Wednesday, 21 October 2009

New issue of IJDC

The latest issue (volume 4, issue 2) of the International Journal of Digital Curation is now available. It's a bumper issue, with two letters to the editor (a whiff of controversy there!), 8 peer-reviewed papers (originating from last year's International Digital Curation Conference), and 6 general articles (two of which came from last year's iPres08 conference). I'm really pleased with this issue, which as always is extremely interesting.

This is the last issue to be produced by Richard Waller as Managing Editor, and I'd like to pay tribute to his dedication in making IJDC what it is today. He has sourced most of the general articles himself, and those who have worked with him as authors will know the courteous detail with which he has edited their work. They may not know the sheer blood, sweat and tears that have been involved, nor the extraordinarily long hours that Richard has put in to make IJDC what it is, alongside his "day job" of editing Ariadne. Thank you so much, Richard.

We will have a new Production Editor for the next issue, whom I will introduce when that comes out (we hope at about the same time as this year's International Digital Curation Conference in London... have you registered yet?). We have some interesting plans to develop IJDC in volume 5, next year.

Update: I thought I should have said a bit more about the contents, so the following is abridged from the Editorial.

Two papers are linked by their association with data on the environment. Baker and Yarmey develop their viewpoint with environmental data as background, but their emphasis is more on arrangements for data stewardship. Jacobs and Worley report on experiences in NCAR in managing its “small” Research Data Archive (only around 250 TB!).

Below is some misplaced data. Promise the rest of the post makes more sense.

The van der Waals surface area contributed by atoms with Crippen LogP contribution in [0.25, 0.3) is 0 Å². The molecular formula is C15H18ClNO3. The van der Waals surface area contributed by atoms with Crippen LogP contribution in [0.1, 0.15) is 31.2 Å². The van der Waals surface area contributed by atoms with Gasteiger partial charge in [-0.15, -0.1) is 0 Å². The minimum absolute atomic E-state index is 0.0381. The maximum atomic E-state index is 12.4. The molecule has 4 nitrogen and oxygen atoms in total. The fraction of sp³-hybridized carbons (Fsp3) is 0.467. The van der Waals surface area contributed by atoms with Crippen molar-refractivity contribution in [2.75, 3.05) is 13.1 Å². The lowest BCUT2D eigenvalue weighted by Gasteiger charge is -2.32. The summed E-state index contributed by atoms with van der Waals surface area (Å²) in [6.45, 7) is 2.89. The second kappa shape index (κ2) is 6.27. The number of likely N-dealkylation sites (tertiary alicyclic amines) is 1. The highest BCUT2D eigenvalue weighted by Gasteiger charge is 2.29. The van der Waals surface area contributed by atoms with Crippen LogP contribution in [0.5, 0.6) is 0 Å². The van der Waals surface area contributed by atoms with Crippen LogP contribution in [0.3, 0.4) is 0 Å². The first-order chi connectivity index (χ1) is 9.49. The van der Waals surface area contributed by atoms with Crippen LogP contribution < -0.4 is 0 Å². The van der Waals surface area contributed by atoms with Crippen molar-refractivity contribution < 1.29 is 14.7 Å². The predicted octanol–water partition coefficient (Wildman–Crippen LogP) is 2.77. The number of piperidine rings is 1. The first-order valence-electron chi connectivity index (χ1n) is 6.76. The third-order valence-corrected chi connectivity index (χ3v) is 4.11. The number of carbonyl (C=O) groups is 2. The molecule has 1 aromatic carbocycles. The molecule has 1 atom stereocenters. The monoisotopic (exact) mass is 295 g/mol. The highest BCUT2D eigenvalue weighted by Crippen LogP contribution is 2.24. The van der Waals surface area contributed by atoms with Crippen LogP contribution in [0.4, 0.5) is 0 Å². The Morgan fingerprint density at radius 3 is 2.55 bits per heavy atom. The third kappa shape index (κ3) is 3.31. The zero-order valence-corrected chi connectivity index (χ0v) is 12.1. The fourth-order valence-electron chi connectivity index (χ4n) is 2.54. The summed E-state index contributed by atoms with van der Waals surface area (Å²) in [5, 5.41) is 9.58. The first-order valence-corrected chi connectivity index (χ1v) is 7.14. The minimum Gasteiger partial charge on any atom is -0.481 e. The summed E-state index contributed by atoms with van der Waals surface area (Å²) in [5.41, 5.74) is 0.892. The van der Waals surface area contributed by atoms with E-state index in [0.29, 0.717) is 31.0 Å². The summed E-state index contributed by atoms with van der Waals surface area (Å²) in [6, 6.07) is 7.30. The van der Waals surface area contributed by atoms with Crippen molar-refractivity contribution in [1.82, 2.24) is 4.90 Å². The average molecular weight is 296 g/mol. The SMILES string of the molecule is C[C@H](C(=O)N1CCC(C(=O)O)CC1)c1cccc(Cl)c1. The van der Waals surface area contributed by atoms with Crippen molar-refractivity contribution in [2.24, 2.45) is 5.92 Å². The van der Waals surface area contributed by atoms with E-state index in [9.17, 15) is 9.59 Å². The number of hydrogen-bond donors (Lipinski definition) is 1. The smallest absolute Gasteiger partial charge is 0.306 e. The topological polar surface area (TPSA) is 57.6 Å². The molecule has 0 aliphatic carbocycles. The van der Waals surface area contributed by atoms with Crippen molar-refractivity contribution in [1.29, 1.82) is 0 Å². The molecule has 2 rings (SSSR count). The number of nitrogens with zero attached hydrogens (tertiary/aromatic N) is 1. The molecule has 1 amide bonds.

Halbert also looks at elements of sustainability, in distributed approaches that are cooperatively maintained by small cultural memory organizations. Naumann, Keitel and Lang report on work developing and establishing a well-thought out preservation repository dedicated to a state archive. Sefton, Barnes, Ward and Downing address metadata, plus embedded semantics; their viewpoint is that of document author. Gerber and Hunter similarly address metadata and semantics, this time from the viewpoint of compound document objects

Finally, we have two papers loosely linked through standards, though from different points on the spectrum of the general to the particular, as it were. At the particular end, Todd describes XAM, a standard API for storing fixed content; while from the more general end, Higgins provides an overview of continuing efforts to develop standards frameworks.

Moving on to general articles, in this case I would like to mention first my colleagues Pryor and Donnelly, who present a white (or possibly green?) paper on developing curation skills in the community.

Next, I would highlight two very interesting articles that originated from iPres 2008. These are Dappert and Farquahar who look at how explicitly modelling organisational goals can held define the preservation agenda. Woods and Brown describe how they have created a prototype virtual collection of 100 or so of the thousands of CD-ROMs published from many sources, including the US Government Printing Office. Shah presents the second part of his interesting independently-submitted work on preserving ephemeral digital videos. Finally, Knight reports from a Planets workshop on its preservation approach, while Guy, Ball and Day report from a UK web archiving workshop.


  1. Dear Chris, I have sent a draft manuscript to Richard, but I discovered on this blog that Richard is no longer managing editor. Could you tell me what will happen with my submission? Thanks, Junte.

  2. We checked and we have the manuscript; I think Richard has responded to you. He's still around but not so much part of the team as he used to be, focusing on other things.


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